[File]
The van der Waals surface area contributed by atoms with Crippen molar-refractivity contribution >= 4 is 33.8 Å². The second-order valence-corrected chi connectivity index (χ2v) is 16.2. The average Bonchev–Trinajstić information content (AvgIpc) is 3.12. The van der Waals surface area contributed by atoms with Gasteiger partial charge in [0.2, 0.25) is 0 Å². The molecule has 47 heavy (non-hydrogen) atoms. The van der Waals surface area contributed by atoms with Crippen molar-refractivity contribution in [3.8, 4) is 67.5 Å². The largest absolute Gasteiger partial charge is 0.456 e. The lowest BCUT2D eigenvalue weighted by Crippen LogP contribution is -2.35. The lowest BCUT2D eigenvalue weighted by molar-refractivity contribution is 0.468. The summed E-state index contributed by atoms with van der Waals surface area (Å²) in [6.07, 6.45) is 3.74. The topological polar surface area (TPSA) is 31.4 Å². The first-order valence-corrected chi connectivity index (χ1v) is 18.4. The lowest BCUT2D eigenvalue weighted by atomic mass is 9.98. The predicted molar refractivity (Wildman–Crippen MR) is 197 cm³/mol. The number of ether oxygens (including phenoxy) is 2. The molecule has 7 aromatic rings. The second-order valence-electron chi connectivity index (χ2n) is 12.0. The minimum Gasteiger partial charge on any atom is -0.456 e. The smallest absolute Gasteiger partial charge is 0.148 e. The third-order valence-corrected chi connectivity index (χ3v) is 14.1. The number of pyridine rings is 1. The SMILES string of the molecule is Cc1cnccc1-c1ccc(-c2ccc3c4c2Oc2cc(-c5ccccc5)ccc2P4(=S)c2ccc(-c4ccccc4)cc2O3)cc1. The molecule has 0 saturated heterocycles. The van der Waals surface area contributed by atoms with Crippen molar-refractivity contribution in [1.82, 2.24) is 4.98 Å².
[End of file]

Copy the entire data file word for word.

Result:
The van der Waals surface area contributed by atoms with Crippen molar-refractivity contribution >= 4 is 33.8 Å². The second-order valence-corrected chi connectivity index (χ2v) is 16.2. The average Bonchev–Trinajstić information content (AvgIpc) is 3.12. The van der Waals surface area contributed by atoms with Gasteiger partial charge in [0.2, 0.25) is 0 Å². The molecule has 47 heavy (non-hydrogen) atoms. The van der Waals surface area contributed by atoms with Crippen molar-refractivity contribution in [3.8, 4) is 67.5 Å². The largest absolute Gasteiger partial charge is 0.456 e. The lowest BCUT2D eigenvalue weighted by Crippen LogP contribution is -2.35. The lowest BCUT2D eigenvalue weighted by molar-refractivity contribution is 0.468. The summed E-state index contributed by atoms with van der Waals surface area (Å²) in [6.07, 6.45) is 3.74. The topological polar surface area (TPSA) is 31.4 Å². The first-order valence-corrected chi connectivity index (χ1v) is 18.4. The lowest BCUT2D eigenvalue weighted by atomic mass is 9.98. The predicted molar refractivity (Wildman–Crippen MR) is 197 cm³/mol. The number of ether oxygens (including phenoxy) is 2. The molecule has 7 aromatic rings. The second-order valence-electron chi connectivity index (χ2n) is 12.0. The minimum Gasteiger partial charge on any atom is -0.456 e. The smallest absolute Gasteiger partial charge is 0.148 e. The third-order valence-corrected chi connectivity index (χ3v) is 14.1. The number of pyridine rings is 1. The SMILES string of the molecule is Cc1cnccc1-c1ccc(-c2ccc3c4c2Oc2cc(-c5ccccc5)ccc2P4(=S)c2ccc(-c4ccccc4)cc2O3)cc1. The molecule has 0 saturated heterocycles. The van der Waals surface area contributed by atoms with Crippen molar-refractivity contribution in [1.82, 2.24) is 4.98 Å².